By Alex Distefano
By Scott Snowden
By Anna Merlan
By Steve Almond
By Jena Ardell
By Jon Campbell
By Alan Scherstuhl
By Tessa Stuart
Always in the market for new nightlife frontiers, I journeyed downyes, downto Heaven, a restaurant-dance club in Sheepshead Bay, Brooklyn, that looks like a high-tech airport lounge of the future as envisioned by a very kooky tycoon from the recent past. The sleek hangoutsmack-dab in a neighborhood mainly known for fishy aromas and joints like For goodness steak and Loehman'spositively swarms with clean-scrubbed Russian youth who drink fig-flavored vodkas and party on, even if they've been seated in Siberia. Everyone raises his glasnost to heaven as the trio of house entertainerswho come off like the Russian Sinéad O'Connor, Nelly Furtado, and Nick Cartergamely belt out numbers till the yaks come home. These divas take turns delivering original dance tunes and '80s classics, never dabbling in the stereotypical anthems and/or cossack dances I foolishly expected. Between sets, you enjoy the fascinating "fusion" food, duck the seizure-inducing strobe lights, and marvel at the fact that a touch of Russiathe land of flashy new nightlife and overnight millionaireshas been effectively brought to the boroughs. Honey, Moscow does not believe in tearsit believes in fierce.
On the mainland, things seem to be getting friskier, obviously in tongue-wagging anticipation of Premier Giuliani's departure (though state officials are having the last sick laugh by crunching down on Peter Gatien's clubs). The Knock-Off bash that happens Fridays at the Slipper Room serves up a racy, multigender revue of kitsch, though I'm still smarting from the performer dressed like a giant vagina who enfolded me with her labia while singing "Lick Me in My Wet Spot" to the tune of Pat Benatar's "Hit Me With Your Best Shot." Help!
They dressed like they hadgiant vaginas at the Miss All That Contest, a demented drag pageant that I helped judge at Cheez Whiz (Sundays at the Parkside Lounge) in exchange for two Diet Cokes. After four hours of jury deliberation, the crown went to Pastiche Mélange, a flat-chested beauty with a penchant for jaunty berets and Lou Reedsongs. The prize? According to organizer Sweetie, it was "a Jeep Cherokee, sexual reassignment via Puket, Thailand, and a year's worth of Percocet." Hopefully not in that order.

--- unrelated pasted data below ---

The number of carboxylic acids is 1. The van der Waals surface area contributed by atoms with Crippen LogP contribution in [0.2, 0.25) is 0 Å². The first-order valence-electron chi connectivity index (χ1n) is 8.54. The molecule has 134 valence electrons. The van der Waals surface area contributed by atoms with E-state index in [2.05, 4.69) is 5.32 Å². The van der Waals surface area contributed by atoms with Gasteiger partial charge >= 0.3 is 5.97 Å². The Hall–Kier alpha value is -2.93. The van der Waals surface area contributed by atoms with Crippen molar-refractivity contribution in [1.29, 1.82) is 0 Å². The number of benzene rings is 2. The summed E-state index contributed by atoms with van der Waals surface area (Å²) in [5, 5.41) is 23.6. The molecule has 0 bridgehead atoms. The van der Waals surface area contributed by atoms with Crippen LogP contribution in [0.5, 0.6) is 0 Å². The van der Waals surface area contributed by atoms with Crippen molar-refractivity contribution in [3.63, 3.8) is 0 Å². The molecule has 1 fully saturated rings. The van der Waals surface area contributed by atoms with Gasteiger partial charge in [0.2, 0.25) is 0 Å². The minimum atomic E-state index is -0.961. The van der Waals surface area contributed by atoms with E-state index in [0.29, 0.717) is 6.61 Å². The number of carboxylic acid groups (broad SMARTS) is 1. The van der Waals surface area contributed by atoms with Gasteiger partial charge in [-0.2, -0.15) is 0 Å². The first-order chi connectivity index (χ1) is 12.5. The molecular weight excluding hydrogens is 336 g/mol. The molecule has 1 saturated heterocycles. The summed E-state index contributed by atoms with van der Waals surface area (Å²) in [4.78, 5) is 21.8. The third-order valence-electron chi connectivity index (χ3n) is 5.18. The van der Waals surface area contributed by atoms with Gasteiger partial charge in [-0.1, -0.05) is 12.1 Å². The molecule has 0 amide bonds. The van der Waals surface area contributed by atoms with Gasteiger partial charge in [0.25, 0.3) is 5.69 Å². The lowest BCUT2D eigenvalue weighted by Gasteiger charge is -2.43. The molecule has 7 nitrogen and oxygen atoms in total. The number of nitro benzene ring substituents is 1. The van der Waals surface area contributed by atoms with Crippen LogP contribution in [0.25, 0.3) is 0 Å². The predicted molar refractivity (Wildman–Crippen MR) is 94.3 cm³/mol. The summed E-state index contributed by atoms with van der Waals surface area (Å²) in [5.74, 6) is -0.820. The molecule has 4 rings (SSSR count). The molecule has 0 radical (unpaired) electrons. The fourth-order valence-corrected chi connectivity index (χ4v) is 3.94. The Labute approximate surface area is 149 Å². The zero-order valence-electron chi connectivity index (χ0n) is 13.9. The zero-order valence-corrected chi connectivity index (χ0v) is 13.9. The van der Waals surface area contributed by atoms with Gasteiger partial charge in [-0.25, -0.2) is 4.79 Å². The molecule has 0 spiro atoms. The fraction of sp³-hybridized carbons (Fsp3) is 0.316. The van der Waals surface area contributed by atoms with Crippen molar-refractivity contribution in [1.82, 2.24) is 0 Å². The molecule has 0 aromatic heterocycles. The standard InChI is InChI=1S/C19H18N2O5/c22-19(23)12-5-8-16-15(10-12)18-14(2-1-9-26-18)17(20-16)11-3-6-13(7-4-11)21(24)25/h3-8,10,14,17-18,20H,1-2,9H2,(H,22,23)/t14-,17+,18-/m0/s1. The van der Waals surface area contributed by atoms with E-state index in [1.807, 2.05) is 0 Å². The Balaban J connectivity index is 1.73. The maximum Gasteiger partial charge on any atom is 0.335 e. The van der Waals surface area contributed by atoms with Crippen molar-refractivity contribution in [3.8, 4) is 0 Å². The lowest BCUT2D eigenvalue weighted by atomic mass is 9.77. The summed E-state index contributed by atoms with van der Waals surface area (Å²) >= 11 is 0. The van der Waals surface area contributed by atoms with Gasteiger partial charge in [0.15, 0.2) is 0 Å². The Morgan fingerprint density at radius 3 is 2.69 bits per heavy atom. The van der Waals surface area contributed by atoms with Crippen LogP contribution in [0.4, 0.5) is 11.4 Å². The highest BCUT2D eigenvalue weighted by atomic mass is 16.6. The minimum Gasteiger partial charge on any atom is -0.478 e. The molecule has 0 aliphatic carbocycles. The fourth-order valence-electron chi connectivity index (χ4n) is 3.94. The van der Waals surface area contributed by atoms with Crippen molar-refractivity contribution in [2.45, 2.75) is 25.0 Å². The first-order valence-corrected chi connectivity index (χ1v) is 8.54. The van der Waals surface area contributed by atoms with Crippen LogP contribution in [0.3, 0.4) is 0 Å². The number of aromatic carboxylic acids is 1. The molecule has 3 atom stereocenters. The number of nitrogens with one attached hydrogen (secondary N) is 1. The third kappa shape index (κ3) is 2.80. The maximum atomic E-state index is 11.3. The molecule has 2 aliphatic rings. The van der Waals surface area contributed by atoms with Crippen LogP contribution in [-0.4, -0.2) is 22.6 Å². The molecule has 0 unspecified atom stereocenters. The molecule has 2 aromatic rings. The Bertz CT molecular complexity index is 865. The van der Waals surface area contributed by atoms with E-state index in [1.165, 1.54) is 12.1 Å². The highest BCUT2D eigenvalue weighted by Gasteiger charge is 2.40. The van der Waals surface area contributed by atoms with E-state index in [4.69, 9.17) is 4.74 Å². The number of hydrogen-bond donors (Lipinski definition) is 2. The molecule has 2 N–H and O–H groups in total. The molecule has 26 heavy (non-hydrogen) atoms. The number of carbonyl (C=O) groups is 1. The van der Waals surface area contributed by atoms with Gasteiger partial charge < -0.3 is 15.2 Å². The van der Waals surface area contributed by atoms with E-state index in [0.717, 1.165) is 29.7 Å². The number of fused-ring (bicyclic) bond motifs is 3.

"Fusion" drugs were advisable for the HXAwards at Limelight last weekthe club was even allowed to serve booze back thenespecially since the set list contained the very surreal sentence, "Rue McClanahanwill present a special award to Junior Vasquez." This actually wasn't all thatshocking, considering Rue has been hosting something called Faggot Feudat a Chelsea bar named Blu. (What nextEstelle Gettyat the Manhole?) Alas, Rue didn't make it to Limelightshe'd never confirmedbut Junior did, announcing that, with Twilo shuttered, he'll next spin at Exit rather than enter unemployment. (The girl who plays the lesbian on All My Children showed too, but she got carved up by the drag hosts, who deadpanned, "Wow, she's thin and can read a prompter.")
The city's high-cultural landscape might not be providing tons of work these daysit's off-seasonbut it's hitting with its best shot. Off Broadway, tick . . . tick . . . BOOM! proves that Jonathan Larson was a cranky, self-possessed nightmare, but one whose angsty talent makes this minor bauble brim with poignancy. What a sweet little flat-chested beauty of a show! And the late legends keep on coming. At a gala screening for the gushy Stanley Kubrick: A Life in Pictures, I asked the director's widow, Christiane Kubrick, about the nuclear bomb known as Eyes Wide Shut. "It was hugely successful in southern Europe and Japan," she insisted. So am Ibut why did the film fail in America, pray tell? "It was badly advertised," said Christiane, "but Stanley couldn't stop it. He was dead already." I hate when that happens.
In the land of more upbeat promotional possibilities, I hear that author Tama Janowitzwill be on the cover of Modern Ferretmagazine with her pets, as photographed by Todd Oldham. Anyone for the back cover of Contemporary Gerbil?
Monkey talk dominated Paper's Tribeca Grand party for sultry Planet of the Apescostar Lisa Marie. The model-turned-actress told me that the movie's simian costumes transformed the cast so dramatically that "when I looked at Tim Roth, I couldn't see Tim in there." (Maybe if you handed him a banana?) Interestingly, Randy Harrison, who plays the lovestruck twinkie in search of Brian's banana on Queer as Folk, was standing nearby, talking about how peeling offhis costume in the show's King of Babylon contest episode utterly unnerved him. "The sex scenes are fine," he told me, "but to get up there and strip for 40 extras was humiliating. It was so hard for me to fake that kind of confidence." Honey, try dressing up like a giant vagina.
I stripped down to my realfake personality for the American Fashion Awards, where the apexnot just of this event, but of the history of mankindwas Diana Rosspresenting an award to Bob Mackieby flicking back her extensions, spinning around like a sequined dreidel, and cooing, "Fashion and glamour have been my life." We know, dear, we know.
Those other disco survivors, the Village People, may be a tad unfashionable these days, but they're still carrying on like macho men. The sextet's Native American character, Felipe Rose, got his feathers ruffled when cable host Barry Zasked him why the group calls itself the Village People. Prickly Rose seemed half bemused and half horrified, snarling, "I'm not going to tell you. . . . Don't ask me these questions again!" Fine, as long as you don't sing "Y.M.C.A." again!